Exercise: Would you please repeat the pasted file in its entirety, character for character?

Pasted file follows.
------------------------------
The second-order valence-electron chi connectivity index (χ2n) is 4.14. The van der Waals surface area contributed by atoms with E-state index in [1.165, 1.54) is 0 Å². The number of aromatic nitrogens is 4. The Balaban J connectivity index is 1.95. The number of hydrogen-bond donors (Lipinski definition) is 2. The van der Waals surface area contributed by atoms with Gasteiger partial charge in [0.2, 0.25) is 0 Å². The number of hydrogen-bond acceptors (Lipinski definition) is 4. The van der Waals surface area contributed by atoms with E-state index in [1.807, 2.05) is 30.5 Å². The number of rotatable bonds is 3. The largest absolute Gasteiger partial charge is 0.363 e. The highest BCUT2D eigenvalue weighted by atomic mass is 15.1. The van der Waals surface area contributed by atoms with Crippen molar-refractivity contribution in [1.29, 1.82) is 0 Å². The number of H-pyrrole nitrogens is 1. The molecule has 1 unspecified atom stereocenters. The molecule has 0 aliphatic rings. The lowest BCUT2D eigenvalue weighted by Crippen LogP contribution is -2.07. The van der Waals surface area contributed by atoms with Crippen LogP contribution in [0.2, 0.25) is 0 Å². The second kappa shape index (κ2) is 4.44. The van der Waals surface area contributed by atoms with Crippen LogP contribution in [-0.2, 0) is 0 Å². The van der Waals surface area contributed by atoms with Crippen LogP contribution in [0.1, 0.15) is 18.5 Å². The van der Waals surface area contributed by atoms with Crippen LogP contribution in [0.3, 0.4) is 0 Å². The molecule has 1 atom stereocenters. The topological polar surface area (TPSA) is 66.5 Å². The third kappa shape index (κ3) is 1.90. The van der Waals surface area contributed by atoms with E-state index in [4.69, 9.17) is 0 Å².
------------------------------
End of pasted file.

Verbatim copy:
The second-order valence-electron chi connectivity index (χ2n) is 4.14. The van der Waals surface area contributed by atoms with E-state index in [1.165, 1.54) is 0 Å². The number of aromatic nitrogens is 4. The Balaban J connectivity index is 1.95. The number of hydrogen-bond donors (Lipinski definition) is 2. The van der Waals surface area contributed by atoms with Gasteiger partial charge in [0.2, 0.25) is 0 Å². The number of hydrogen-bond acceptors (Lipinski definition) is 4. The van der Waals surface area contributed by atoms with E-state index in [1.807, 2.05) is 30.5 Å². The number of rotatable bonds is 3. The largest absolute Gasteiger partial charge is 0.363 e. The highest BCUT2D eigenvalue weighted by atomic mass is 15.1. The van der Waals surface area contributed by atoms with Crippen molar-refractivity contribution in [1.29, 1.82) is 0 Å². The number of H-pyrrole nitrogens is 1. The molecule has 1 unspecified atom stereocenters. The molecule has 0 aliphatic rings. The lowest BCUT2D eigenvalue weighted by Crippen LogP contribution is -2.07. The van der Waals surface area contributed by atoms with Crippen LogP contribution in [0.2, 0.25) is 0 Å². The second kappa shape index (κ2) is 4.44. The van der Waals surface area contributed by atoms with Crippen LogP contribution in [-0.2, 0) is 0 Å². The van der Waals surface area contributed by atoms with Crippen LogP contribution in [0.1, 0.15) is 18.5 Å². The van der Waals surface area contributed by atoms with Crippen LogP contribution in [0.3, 0.4) is 0 Å². The molecule has 1 atom stereocenters. The topological polar surface area (TPSA) is 66.5 Å². The third kappa shape index (κ3) is 1.90. The van der Waals surface area contributed by atoms with E-state index in [4.69, 9.17) is 0 Å².